Credit: NSIDC courtesy NOAA Earth System Research Laboratory Physical Sciences Division
High-resolution image

An exceptional weather event during the last days of the year brought a heat wave with surface air temperatures up to 23 degrees Celsius (50 degrees Fahrenheit) above average in the far north, and a brief period when surface temperatures at the North Pole approached or perhaps even exceeded the freezing mark. A temperature of +0.7 degrees Celsius was briefly recorded by a buoy weather station near the North Pole on December 30, 2015. The event was linked to the combination of a very strong low pressure system near Iceland and a somewhat less intense low pressure system located near the North Pole. This was associated with an amplified trough at 500 hPa over the northern North Atlantic and a pronounced ridge of high pressure at 500 hPa to the east over central Europe, extending into the Kara Sea. This created a strong, deep inflow of warm, moist air into the Arctic Ocean’s high latitudes. The low near Iceland strengthened rapidly in the last days of December, reaching a minimum pressure of 935 millibars, equivalent to a hurricane. While the event was remarkable and may account for the slow ice growth during the first few days of January 2016, it was short lived and is unlikely to have any long-term effects on the sea ice cover.

Further reading

Tilling, R. L., A. Ridout, A. Shepherd, D. J. Wingham. 2015. Increased Arctic sea ice volume after anomalously low melting in 2013. Nature Geoscience 8, 643–646, doi:10.1038/ngeo2489.

Thompson, A. “What happened to the Polar Vortex?” ClimateCentral.com. http://www.climatecentral.org/news/what-happened-to-the-polar-vortex-19866?

A variable rate of ice growth

The rate of ice growth for the first half of November 2015 was quite rapid, but the pace of ice growth slowed during the second half of the month, only to increase again at the end of the month. Throughout the month, sea ice extent remained within two standard deviations of the 1981 to 2010 average.

Overview of conditions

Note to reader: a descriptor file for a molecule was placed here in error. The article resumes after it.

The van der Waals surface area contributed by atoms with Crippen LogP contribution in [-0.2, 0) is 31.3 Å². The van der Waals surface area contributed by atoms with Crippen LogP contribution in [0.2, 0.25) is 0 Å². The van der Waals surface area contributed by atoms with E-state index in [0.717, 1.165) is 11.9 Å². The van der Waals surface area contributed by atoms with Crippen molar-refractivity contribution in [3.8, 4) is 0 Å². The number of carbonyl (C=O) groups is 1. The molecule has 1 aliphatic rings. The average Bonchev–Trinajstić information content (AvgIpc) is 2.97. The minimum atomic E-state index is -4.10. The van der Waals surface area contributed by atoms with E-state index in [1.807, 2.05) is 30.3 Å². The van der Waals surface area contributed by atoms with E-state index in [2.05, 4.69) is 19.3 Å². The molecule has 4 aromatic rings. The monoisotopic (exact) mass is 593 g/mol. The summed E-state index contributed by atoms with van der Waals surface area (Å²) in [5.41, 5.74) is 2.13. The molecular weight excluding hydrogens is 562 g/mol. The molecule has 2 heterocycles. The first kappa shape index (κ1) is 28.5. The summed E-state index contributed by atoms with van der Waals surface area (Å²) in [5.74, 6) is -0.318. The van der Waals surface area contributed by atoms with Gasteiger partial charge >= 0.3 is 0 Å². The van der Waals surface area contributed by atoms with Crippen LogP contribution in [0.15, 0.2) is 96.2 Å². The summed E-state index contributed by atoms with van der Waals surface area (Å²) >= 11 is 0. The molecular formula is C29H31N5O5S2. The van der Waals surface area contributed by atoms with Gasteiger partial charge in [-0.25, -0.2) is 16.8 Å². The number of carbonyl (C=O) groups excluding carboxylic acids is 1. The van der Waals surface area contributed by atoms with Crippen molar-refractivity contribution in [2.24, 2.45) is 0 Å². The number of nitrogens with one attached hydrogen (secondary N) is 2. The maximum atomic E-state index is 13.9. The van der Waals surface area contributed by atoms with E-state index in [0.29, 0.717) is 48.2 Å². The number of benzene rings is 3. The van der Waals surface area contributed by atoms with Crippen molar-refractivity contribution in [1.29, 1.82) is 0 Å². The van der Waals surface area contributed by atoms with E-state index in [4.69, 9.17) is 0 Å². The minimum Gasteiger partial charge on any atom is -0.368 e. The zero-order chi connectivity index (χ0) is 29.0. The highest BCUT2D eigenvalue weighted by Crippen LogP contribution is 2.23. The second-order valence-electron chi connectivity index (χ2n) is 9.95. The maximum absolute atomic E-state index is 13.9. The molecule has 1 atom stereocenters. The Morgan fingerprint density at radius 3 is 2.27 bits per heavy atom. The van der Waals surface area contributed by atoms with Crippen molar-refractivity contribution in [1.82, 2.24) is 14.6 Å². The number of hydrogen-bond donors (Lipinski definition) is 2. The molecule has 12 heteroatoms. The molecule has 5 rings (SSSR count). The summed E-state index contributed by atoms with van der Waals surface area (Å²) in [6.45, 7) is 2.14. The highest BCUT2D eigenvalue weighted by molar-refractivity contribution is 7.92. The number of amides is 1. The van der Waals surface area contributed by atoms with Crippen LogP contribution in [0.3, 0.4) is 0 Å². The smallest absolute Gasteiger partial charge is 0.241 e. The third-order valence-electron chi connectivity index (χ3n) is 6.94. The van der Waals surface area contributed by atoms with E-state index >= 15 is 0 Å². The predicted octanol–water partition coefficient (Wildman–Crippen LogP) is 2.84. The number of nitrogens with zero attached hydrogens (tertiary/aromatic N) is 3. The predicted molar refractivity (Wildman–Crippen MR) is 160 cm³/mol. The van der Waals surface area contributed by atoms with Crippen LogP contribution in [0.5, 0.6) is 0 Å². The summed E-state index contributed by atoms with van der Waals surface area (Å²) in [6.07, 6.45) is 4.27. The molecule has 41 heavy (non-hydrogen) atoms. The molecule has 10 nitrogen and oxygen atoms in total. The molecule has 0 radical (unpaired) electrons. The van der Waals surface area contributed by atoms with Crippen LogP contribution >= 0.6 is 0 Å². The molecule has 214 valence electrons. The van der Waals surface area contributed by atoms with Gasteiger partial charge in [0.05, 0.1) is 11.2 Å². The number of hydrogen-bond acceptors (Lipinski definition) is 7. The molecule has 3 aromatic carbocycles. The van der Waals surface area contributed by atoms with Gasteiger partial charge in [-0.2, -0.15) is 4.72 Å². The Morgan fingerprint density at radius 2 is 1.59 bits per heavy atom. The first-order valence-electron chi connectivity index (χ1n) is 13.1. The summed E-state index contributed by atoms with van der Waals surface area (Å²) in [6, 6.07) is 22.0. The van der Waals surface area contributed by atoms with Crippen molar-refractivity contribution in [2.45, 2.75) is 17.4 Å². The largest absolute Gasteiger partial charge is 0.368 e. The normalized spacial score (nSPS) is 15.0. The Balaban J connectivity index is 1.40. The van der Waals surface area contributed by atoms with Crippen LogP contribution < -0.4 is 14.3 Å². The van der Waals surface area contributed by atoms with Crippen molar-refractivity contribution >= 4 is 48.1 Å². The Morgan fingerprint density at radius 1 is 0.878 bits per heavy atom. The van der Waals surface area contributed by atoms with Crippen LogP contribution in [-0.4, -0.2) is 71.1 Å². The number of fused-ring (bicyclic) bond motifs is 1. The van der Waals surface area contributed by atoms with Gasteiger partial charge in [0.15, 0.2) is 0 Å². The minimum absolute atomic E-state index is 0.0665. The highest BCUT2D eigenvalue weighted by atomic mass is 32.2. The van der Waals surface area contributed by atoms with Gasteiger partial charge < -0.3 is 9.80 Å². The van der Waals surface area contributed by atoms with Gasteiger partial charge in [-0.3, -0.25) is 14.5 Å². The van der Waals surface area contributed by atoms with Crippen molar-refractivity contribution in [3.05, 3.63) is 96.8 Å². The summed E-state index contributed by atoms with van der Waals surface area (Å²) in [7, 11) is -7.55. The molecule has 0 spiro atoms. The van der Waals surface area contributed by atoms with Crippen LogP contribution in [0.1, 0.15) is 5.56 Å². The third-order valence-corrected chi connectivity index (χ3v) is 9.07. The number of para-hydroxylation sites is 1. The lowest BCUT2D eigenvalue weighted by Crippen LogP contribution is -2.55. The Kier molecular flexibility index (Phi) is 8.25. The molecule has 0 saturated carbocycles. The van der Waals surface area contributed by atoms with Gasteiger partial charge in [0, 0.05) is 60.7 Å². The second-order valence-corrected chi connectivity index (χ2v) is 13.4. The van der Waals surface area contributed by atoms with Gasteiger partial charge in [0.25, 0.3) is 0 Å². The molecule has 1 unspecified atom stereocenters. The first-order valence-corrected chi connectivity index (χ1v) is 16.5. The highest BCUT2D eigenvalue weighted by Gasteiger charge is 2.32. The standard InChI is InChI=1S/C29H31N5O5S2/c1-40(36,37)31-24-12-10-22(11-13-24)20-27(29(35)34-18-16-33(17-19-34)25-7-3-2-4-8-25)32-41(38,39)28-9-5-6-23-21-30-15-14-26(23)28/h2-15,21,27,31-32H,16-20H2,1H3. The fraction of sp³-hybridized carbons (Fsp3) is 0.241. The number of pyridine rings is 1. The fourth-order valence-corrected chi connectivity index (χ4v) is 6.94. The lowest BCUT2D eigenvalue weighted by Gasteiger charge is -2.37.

sea ice extent map

Figure 1. Arctic sea ice extent for November 2015 was 10.06 million square kilometers (3.88 million square miles). The magenta line shows the 1981 to 2010 median extent for that month. The black cross indicates the geographic North Pole. Sea Ice Index data. About the data

Credit: National Snow and Ice Data Center
High-resolution image

Arctic sea ice extent for November 2015 averaged 10.06 million square kilometers (3.88 million square miles), the sixth lowest November in the satellite record. This is 910,000 square kilometers (351,000 square miles) below the 1981 to 2010 average extent, and 230,000 square kilometers (89,000 square miles) above the record low monthly average for November that occurred in 2006. At the end of the month, extent was well below average in both the Barents Sea and the Bering Strait regions. Extent was above average in eastern Hudson Bay, but below average in the western part of the bay.

Conditions in context

sea ice extent graph

Figure 2a. The graph above shows Arctic sea ice extent as of November 30, 2015, along with daily ice extent data for four previous years. 2015 is shown in blue, 2014 in green, 2013 in orange, 2012 in brown, and 2011 in purple. The 1981 to 2010 average is in dark gray. The gray area around the average line shows the two standard deviation range of the data. Sea Ice Index data.

Credit: National Snow and Ice Data Center
High-resolution image

Air temperatures at the 925 millibar level were above average over nearly all of the Arctic Ocean; the area north of the Barents Sea, between Svalbard and the Taymyr Peninsula, was unusually warm (6 to 8 degrees Celsius, or 11 to 14 degrees Fahrenheit above average). Elsewhere, temperatures at the 925 millibar level were 1 to 4 degrees Celsius (2 to 7 degrees Fahrenheit) above average. NSIDC uses the 925 millibar temperature (about 3,000 feet above the surface) instead of the surface temperature because the 925 millibar temperature provides a better measure of overall warmth of the lower part of the atmosphere. From autumn through spring, the temperature at the surface can be greatly affected by the presence or absence of ice, while during summer, the surface temperature over ice will stay very close to the melting point.

air temperature and pressure anomaly plots

Figure 2b. The plot at left shows Arctic air temperature anomaly (difference from the 1981 to 2010 average) for November 2015 in degrees Celsius, at the 925 millibar level. Reds and yellows indicate higher than average temperatures for this month. The plot at right shows Arctic sea level pressure anomaly (difference from the 1981 to 2010 average) in millibars for November 2015. Sea level pressures were higher than average (red colors) over northern Eurasia, and lower than average (purples) over the Arctic Ocean and northern North Atlantic. This led to strong winds from the south and east over the region north of the Barents Seas, contributing to high temperatures in the area (observed at the 925 millibar level).